• Encourage continual dialogue and consultation with workers’ organisation to ensure service continues while ensuring workers’ safety and health;

  • Ensure the availability of adequate, sufficient PPE material and full, enhanced access to proper handwashing facilities, including an encouragement to employers to prepare and make available their hand sanitizing formulations locally;

  • Enable social distancing through limiting access to dressing/waiting rooms and shared spaces (canteens, food and drink dispensers, transportation etc.) to small numbers at a time and for shorter time lapses, ensuring extra sanitation and ventilation measures and creating dedicated entrance and exit doors;

  • Increase shift rotations and parcel out users’ affluence by making appointments to minimize workers’ exposure;

  • Intensify the use of calls and videoconferencing for all interactions and for social workers to ensure support and institutional presence to families in need;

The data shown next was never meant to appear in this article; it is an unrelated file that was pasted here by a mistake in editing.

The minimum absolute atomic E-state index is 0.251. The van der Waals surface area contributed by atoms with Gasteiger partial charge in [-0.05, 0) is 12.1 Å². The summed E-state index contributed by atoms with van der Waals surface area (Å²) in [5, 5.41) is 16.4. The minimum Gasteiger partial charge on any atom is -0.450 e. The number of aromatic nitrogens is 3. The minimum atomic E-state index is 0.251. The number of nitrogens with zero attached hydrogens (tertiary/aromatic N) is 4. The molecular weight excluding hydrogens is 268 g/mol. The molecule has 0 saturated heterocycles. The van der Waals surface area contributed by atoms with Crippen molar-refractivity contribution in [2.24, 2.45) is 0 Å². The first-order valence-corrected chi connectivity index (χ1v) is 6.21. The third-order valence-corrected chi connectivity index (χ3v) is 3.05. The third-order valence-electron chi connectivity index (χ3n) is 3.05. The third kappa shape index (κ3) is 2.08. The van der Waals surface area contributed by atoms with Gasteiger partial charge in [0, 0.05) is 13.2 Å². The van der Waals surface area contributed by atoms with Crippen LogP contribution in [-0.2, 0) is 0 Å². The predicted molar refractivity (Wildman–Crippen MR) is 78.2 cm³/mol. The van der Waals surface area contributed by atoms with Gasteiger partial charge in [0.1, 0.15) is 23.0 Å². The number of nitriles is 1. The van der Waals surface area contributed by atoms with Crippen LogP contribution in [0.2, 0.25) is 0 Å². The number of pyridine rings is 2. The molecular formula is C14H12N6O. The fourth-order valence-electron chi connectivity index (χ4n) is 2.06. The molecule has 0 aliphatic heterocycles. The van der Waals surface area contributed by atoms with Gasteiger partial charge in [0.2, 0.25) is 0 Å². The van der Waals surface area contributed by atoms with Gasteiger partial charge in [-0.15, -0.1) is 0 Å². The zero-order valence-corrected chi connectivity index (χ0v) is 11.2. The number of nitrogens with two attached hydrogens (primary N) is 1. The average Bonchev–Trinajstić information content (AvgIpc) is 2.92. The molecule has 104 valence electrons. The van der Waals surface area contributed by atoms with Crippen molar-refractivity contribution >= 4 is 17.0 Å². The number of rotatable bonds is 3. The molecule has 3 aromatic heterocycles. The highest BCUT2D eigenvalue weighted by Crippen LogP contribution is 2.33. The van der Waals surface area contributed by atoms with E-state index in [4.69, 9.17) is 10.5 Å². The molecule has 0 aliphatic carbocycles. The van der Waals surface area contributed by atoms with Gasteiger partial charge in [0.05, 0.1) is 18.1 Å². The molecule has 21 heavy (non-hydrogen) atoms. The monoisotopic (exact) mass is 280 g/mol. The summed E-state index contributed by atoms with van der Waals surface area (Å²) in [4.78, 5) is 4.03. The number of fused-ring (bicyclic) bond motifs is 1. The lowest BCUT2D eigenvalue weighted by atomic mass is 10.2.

• Sanitise service cars, work tools, computer and IT devices and increasing the frequency of professional uniform laundry services and disposal

Additional national-level branch agreements were negotiated in the health and waste management sectors, and CGIL FP won special provisions for municipal police staff granting equal treatment on PPE access and protection measures with national police, full powers and a compensation bonus for their full engagement in the front line of the pandemic.

The Italian social dialogue response to Covid-19 makes it a good blueprint for public service resilience at times of crisis. National level collective bargaining took place in key sectors, setting a framework for a coordinated response and encouraging social partners at all levels of government to seek permanent workplace dialogue to reach solutions that ensure public service continuation while protecting workers’ and users’ health and safety.